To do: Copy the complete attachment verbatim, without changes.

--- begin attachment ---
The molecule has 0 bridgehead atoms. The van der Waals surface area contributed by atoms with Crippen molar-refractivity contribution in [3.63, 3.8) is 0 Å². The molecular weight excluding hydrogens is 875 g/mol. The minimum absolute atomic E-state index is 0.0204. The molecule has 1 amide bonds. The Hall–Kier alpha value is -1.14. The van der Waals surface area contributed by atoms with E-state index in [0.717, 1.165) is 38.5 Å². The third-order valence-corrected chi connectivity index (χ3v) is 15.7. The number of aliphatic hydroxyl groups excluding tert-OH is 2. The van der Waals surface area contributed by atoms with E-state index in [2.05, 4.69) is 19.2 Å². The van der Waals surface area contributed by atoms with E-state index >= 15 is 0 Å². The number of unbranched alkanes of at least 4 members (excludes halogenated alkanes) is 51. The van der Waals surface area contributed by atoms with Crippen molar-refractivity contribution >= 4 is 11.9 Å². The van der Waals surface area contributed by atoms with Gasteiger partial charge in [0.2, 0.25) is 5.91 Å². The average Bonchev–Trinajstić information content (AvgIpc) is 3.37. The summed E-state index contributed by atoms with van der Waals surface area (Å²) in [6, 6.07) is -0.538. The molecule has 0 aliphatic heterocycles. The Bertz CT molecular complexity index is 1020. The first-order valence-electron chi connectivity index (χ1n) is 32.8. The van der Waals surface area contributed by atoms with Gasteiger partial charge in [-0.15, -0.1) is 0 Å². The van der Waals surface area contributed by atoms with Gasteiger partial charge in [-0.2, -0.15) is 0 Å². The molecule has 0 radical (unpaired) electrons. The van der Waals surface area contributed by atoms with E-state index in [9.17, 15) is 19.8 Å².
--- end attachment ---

The molecule has 0 bridgehead atoms. The van der Waals surface area contributed by atoms with Crippen molar-refractivity contribution in [3.63, 3.8) is 0 Å². The molecular weight excluding hydrogens is 875 g/mol. The minimum absolute atomic E-state index is 0.0204. The molecule has 1 amide bonds. The Hall–Kier alpha value is -1.14. The van der Waals surface area contributed by atoms with E-state index in [0.717, 1.165) is 38.5 Å². The third-order valence-corrected chi connectivity index (χ3v) is 15.7. The number of aliphatic hydroxyl groups excluding tert-OH is 2. The van der Waals surface area contributed by atoms with E-state index in [2.05, 4.69) is 19.2 Å². The van der Waals surface area contributed by atoms with E-state index >= 15 is 0 Å². The number of unbranched alkanes of at least 4 members (excludes halogenated alkanes) is 51. The van der Waals surface area contributed by atoms with Crippen molar-refractivity contribution >= 4 is 11.9 Å². The van der Waals surface area contributed by atoms with Gasteiger partial charge in [0.2, 0.25) is 5.91 Å². The average Bonchev–Trinajstić information content (AvgIpc) is 3.37. The summed E-state index contributed by atoms with van der Waals surface area (Å²) in [6, 6.07) is -0.538. The molecule has 0 aliphatic heterocycles. The Bertz CT molecular complexity index is 1020. The first-order valence-electron chi connectivity index (χ1n) is 32.8. The van der Waals surface area contributed by atoms with Gasteiger partial charge in [-0.15, -0.1) is 0 Å². The van der Waals surface area contributed by atoms with Gasteiger partial charge in [-0.2, -0.15) is 0 Å². The molecule has 0 radical (unpaired) electrons. The van der Waals surface area contributed by atoms with E-state index in [9.17, 15) is 19.8 Å².